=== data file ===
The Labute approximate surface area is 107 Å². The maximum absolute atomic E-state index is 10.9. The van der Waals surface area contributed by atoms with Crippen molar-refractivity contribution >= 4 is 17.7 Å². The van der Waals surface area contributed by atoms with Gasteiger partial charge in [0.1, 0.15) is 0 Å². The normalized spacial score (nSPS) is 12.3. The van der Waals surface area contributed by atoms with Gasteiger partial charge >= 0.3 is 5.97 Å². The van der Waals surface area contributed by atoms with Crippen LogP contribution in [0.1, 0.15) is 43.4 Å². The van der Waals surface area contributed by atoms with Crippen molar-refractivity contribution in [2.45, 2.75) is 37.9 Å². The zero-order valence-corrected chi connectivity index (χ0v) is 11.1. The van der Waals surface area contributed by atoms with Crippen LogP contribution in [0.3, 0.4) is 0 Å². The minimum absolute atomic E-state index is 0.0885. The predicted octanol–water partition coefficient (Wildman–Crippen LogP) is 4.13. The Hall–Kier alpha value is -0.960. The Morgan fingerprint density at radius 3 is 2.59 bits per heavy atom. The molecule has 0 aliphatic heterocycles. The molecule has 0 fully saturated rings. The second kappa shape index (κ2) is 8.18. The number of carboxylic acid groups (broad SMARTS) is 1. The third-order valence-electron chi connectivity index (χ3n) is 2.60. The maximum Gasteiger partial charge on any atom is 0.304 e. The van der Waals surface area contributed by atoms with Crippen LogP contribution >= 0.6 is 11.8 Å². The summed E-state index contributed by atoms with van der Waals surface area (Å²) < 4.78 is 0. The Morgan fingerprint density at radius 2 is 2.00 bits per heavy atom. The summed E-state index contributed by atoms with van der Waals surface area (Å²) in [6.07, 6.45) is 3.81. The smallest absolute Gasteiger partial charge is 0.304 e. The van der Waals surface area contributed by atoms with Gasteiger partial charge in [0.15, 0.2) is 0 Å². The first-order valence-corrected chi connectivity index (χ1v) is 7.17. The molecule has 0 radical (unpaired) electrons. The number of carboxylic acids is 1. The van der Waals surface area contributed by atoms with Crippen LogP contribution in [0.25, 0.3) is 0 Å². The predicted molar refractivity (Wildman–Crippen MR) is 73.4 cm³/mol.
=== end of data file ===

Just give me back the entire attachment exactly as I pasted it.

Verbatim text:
The Labute approximate surface area is 107 Å². The maximum absolute atomic E-state index is 10.9. The van der Waals surface area contributed by atoms with Crippen molar-refractivity contribution >= 4 is 17.7 Å². The van der Waals surface area contributed by atoms with Gasteiger partial charge in [0.1, 0.15) is 0 Å². The normalized spacial score (nSPS) is 12.3. The van der Waals surface area contributed by atoms with Gasteiger partial charge >= 0.3 is 5.97 Å². The van der Waals surface area contributed by atoms with Crippen LogP contribution in [0.1, 0.15) is 43.4 Å². The van der Waals surface area contributed by atoms with Crippen molar-refractivity contribution in [2.45, 2.75) is 37.9 Å². The zero-order valence-corrected chi connectivity index (χ0v) is 11.1. The van der Waals surface area contributed by atoms with Crippen LogP contribution in [0.3, 0.4) is 0 Å². The minimum absolute atomic E-state index is 0.0885. The predicted octanol–water partition coefficient (Wildman–Crippen LogP) is 4.13. The Hall–Kier alpha value is -0.960. The Morgan fingerprint density at radius 3 is 2.59 bits per heavy atom. The molecule has 0 aliphatic heterocycles. The molecule has 0 fully saturated rings. The second kappa shape index (κ2) is 8.18. The number of carboxylic acid groups (broad SMARTS) is 1. The third-order valence-electron chi connectivity index (χ3n) is 2.60. The maximum Gasteiger partial charge on any atom is 0.304 e. The van der Waals surface area contributed by atoms with Crippen LogP contribution >= 0.6 is 11.8 Å². The summed E-state index contributed by atoms with van der Waals surface area (Å²) < 4.78 is 0. The Morgan fingerprint density at radius 2 is 2.00 bits per heavy atom. The summed E-state index contributed by atoms with van der Waals surface area (Å²) in [6.07, 6.45) is 3.81. The smallest absolute Gasteiger partial charge is 0.304 e. The van der Waals surface area contributed by atoms with Gasteiger partial charge in [0.15, 0.2) is 0 Å². The first-order valence-corrected chi connectivity index (χ1v) is 7.17. The molecule has 0 radical (unpaired) electrons. The number of carboxylic acids is 1. The van der Waals surface area contributed by atoms with Crippen LogP contribution in [0.25, 0.3) is 0 Å². The predicted molar refractivity (Wildman–Crippen MR) is 73.4 cm³/mol.